Michael Pollan Drops Acid — and Comes Back From His Trip Convinced

Tom Bissell in The New York Times:

Well, why does anyone take drugs? The simplest answer is that drugs are generally fun to take, until they aren’t. But psychedelics are different. They don’t drape you in marijuana’s gauzy haze or imbue you with cocaine’s wintry, italicized focus. They’re nothing like opioids, which balance the human body on a knife’s edge between pleasure and death. Psychedelics are to drugs what the Pyramids are to architecture — majestic, ancient and a little frightening. Pollan persuasively argues that our anxieties are misplaced when it comes to psychedelics, most of which are nonaddictive. They also fail to produce what Pollan calls the “physiological noise” of other psychoactive drugs. All things considered, LSD is probably less harmful to the human body than Diet Dr Pepper.

Disclaimer aside, nothing in Pollan’s book argues for the recreational use or abuse of psychedelic drugs. What it does argue is that psychedelic-aided therapy, properly conducted by trained professionals — what Pollan calls White-Coat Shamanism — can be personally transformative, helping with everything from overcoming addiction to easing the existential terror of the terminally ill. The strange thing is we’ve been here with psychedelics before.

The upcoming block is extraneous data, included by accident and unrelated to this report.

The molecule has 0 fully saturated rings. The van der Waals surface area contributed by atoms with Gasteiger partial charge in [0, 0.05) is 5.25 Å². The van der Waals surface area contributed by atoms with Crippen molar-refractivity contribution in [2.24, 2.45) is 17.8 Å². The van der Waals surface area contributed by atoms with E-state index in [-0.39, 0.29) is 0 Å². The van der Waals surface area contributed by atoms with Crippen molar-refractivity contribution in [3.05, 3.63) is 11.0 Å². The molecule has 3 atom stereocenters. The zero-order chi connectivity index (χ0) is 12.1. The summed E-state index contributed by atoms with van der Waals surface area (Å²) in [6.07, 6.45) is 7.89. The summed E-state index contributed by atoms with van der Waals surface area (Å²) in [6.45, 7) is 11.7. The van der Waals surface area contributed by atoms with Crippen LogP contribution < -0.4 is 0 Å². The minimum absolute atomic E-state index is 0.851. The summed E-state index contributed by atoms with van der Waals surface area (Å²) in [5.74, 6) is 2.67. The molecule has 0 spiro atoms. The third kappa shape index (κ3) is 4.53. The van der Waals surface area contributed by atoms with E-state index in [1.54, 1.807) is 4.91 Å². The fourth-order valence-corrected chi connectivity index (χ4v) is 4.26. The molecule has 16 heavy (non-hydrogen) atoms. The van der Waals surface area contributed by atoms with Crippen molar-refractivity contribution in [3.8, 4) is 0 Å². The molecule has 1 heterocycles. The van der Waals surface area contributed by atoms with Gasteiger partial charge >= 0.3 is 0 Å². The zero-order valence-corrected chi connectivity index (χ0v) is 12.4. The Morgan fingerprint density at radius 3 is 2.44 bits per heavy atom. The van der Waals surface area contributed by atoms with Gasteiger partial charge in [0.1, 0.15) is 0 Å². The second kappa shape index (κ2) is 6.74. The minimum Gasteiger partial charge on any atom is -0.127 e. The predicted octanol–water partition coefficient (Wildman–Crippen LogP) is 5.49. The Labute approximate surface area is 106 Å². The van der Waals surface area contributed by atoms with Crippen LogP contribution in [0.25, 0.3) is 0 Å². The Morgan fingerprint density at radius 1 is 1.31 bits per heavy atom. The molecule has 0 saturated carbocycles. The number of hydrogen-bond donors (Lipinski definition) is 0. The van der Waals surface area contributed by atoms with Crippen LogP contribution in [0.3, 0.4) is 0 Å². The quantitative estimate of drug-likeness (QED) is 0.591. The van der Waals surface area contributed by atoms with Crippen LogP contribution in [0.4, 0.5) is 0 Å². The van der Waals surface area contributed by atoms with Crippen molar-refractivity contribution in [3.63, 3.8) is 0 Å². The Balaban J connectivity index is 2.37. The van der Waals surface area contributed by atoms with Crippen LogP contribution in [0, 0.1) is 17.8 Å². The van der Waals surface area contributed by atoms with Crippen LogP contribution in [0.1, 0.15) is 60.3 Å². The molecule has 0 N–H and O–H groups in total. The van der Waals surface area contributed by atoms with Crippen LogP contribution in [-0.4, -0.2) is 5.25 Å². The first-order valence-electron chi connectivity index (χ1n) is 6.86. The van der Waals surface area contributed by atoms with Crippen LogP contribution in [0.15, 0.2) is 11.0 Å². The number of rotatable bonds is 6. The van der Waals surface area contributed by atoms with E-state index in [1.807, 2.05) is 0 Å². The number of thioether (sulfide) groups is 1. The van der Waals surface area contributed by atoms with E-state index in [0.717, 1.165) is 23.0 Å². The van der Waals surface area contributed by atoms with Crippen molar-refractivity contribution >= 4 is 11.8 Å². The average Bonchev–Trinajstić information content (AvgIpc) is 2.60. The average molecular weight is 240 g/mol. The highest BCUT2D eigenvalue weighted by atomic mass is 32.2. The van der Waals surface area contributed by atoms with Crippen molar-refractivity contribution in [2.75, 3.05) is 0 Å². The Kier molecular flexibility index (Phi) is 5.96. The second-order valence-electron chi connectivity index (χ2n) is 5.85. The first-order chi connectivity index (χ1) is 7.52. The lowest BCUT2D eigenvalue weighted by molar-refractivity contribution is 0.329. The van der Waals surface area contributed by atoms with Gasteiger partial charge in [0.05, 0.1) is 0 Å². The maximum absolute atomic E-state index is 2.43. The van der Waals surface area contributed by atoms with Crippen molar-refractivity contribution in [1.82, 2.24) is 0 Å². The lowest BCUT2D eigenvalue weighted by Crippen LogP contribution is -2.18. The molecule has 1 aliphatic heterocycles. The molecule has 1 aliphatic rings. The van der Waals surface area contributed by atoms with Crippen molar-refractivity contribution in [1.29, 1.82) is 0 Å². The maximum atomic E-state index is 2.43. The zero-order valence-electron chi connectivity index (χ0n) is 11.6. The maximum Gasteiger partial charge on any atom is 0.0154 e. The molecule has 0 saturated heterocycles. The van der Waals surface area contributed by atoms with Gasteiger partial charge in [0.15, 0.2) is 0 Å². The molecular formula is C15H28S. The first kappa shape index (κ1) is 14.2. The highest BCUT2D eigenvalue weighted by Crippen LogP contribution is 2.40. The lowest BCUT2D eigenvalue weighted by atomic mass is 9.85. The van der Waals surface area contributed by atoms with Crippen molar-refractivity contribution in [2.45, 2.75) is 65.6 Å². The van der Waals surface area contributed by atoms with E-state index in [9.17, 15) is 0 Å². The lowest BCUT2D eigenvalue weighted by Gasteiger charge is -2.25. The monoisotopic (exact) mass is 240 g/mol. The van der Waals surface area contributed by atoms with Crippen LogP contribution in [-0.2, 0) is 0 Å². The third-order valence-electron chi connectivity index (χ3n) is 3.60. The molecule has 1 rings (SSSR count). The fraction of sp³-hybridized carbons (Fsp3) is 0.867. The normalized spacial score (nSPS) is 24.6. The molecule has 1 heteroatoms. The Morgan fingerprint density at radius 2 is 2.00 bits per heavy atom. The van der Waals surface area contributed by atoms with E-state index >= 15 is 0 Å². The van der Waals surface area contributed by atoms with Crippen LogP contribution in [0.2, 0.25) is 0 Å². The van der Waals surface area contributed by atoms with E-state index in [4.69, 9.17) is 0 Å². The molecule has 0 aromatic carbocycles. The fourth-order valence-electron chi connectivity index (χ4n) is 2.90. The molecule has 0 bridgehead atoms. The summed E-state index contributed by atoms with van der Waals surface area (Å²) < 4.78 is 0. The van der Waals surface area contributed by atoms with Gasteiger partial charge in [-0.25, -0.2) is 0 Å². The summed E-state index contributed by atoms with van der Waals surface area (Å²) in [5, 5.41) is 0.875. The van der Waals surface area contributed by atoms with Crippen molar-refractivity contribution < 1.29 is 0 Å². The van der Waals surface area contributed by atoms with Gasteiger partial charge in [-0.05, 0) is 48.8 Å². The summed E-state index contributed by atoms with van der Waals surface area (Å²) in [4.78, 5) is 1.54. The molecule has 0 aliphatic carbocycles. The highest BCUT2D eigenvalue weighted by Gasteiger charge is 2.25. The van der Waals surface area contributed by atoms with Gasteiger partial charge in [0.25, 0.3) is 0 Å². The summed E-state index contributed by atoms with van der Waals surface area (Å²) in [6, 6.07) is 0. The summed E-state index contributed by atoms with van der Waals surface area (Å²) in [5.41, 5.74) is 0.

LSD was first synthesized (from a grain fungus) in 1938, by a chemist working for the Swiss pharmaceutical firm Sandoz. A few years later, not having any idea what he’d created, the chemist accidentally dosed himself and went on to have a notably interesting afternoon. With LSD, Sandoz knew it had something on its hands, but wasn’t sure what. Its management decided to send out free samples to researchers on request, which went on for more than a decade. By the 1950s, scientists studying LSD had discovered serotonin, figured out that the human brain was full of something called neurotransmitters and begun inching toward the development of the first antidepressants. LSD showed such promise in treating alcoholism that the A.A. founder Bill Wilson considered including LSD treatment in his program. So-called magic mushrooms — and the mind-altering psilocybin they contain — arrived a bit later to the scene, having been reintroduced to the Western world thanks to a 1957 Life magazine article, but they proved just as rich in therapeutic possibilities.

More here.